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The Chailey approach to postural management. Pountney TE, Mulcahy CM, Clarke SM, Green EM. (Pp 157, spiral bound, £25.00) Active Design Ltd. ISBN 09538262 0 1.
When teaching about children with neurological disability or when advising their parents or when, wearing an editorial hat, advising on publishability, the feedback I receive consistently includes requests for information on personal practice and “how to do it”. Responding usefully to these requests is challenging.
What a pleasure it has been therefore to have made available to me for review, the Chailey approach to postural management.
Chailey Heritage Clinical Services is an NHS provision that works in conjunction with the independent Chailey Heritage School. The authors of this manual are a physiotherapist, two occupational therapists, and a consultant in paediatric rehabilitation. They have taken as their remit to provide an explanation of the theoretical aspects of posture management and thereafter its practical application through treatment and equipment. Active Design Ltd, the publisher of this manual, develops and manufactures the equipment detailed in this publication. What is provided within it are sections describing posture; a detailed exposition of assessment based upon the Chailey levels of ability; a good section on the relevant knowledge base, including discussion on subjects as diverse as biomechanics and motor learning theory; and helpful descriptions of assessment and putting theory into practice.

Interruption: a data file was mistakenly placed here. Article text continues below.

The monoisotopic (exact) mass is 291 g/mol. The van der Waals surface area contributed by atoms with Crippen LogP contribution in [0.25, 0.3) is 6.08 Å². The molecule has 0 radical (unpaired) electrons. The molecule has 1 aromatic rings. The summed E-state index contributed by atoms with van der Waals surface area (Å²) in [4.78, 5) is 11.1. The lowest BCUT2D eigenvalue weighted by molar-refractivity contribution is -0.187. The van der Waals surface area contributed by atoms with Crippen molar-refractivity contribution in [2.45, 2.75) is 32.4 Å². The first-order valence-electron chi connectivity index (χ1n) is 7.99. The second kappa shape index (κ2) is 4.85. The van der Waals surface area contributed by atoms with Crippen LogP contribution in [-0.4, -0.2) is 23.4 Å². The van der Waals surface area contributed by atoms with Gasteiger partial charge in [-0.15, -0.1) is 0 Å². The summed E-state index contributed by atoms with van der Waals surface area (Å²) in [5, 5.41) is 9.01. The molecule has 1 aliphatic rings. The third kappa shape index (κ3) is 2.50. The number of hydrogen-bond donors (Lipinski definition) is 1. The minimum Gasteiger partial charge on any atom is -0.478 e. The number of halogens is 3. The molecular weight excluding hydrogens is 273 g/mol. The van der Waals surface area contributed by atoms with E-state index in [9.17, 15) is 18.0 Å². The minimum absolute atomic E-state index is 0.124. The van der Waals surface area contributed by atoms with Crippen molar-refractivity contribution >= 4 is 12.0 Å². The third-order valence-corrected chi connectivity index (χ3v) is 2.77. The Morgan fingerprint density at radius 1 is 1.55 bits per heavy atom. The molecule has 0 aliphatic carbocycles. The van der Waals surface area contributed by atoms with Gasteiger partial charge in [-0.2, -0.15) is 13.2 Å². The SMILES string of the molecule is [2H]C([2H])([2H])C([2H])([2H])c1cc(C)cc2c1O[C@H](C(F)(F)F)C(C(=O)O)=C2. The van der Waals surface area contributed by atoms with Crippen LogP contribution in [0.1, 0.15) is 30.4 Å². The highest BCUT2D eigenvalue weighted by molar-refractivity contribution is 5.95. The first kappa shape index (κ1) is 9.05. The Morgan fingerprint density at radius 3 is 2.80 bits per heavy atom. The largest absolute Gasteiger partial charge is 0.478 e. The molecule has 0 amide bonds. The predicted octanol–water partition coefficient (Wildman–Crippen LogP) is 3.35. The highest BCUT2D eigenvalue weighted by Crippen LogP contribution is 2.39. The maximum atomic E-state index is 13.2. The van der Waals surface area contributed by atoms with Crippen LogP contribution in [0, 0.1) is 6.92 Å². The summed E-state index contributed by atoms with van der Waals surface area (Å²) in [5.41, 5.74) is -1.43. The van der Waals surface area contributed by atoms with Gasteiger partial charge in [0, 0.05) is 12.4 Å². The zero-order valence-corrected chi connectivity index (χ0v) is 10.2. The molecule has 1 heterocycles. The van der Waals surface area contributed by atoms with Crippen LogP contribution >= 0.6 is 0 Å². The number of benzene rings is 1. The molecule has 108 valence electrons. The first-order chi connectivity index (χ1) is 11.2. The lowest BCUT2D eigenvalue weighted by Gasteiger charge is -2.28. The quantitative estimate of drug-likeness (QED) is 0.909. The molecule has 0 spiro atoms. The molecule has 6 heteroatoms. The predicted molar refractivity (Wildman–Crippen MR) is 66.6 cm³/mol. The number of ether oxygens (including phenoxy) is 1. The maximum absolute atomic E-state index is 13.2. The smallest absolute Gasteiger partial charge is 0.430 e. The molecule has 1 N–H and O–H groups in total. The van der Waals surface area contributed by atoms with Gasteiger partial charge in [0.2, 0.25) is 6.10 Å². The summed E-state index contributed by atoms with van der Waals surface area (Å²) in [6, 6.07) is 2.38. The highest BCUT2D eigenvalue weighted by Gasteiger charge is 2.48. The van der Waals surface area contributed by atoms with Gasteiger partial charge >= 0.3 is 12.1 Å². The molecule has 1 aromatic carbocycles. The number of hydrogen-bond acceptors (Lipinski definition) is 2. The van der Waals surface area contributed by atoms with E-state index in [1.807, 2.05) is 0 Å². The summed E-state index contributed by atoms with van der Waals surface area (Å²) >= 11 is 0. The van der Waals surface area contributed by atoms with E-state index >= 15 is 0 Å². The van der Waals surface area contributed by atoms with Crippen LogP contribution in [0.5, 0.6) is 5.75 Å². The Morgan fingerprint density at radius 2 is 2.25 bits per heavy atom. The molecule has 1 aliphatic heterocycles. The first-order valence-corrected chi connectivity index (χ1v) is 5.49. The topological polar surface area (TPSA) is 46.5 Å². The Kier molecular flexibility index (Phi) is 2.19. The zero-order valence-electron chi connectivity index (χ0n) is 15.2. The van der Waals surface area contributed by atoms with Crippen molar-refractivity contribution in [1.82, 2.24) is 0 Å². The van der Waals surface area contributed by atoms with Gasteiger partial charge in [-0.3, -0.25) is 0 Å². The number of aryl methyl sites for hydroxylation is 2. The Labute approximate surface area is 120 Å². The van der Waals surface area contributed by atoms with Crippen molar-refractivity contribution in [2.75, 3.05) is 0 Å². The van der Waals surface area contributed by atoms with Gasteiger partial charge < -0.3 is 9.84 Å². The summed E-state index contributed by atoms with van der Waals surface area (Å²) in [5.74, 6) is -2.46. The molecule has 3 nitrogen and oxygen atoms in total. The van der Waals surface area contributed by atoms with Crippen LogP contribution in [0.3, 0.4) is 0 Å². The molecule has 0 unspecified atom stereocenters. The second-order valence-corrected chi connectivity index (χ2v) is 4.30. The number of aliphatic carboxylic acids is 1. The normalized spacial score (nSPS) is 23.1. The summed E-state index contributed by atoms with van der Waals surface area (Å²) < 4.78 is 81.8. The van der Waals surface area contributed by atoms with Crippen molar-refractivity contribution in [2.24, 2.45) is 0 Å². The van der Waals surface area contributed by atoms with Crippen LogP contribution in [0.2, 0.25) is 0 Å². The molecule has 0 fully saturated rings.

Having read through the volume as a textbook I consider that I have acquired some useful understanding of postural management.
This, however, is not the book's main strength. Rather, it has been prepared and bound as a bench manual and its whole approach is one of practical instruction. Within that context, I have no doubt that it would be most useful as an accompaniment to attending a series of workshops and practical demonstrations given by the authors. Used in its own right as a training manual, I have major doubts that the very directing pedagogic style might limit the attentional capacity of readers, the majority of whom are likely to be therapists with significant experience in this field.
I nevertheless recommend this manual as one that should be both available and used in centres offering multidisciplinary services for children with disabilities.
It would be nice to believe also that future editions of this and similar volumes would be able to illustrate more sophisticated technology than is usually available for children with disabilities.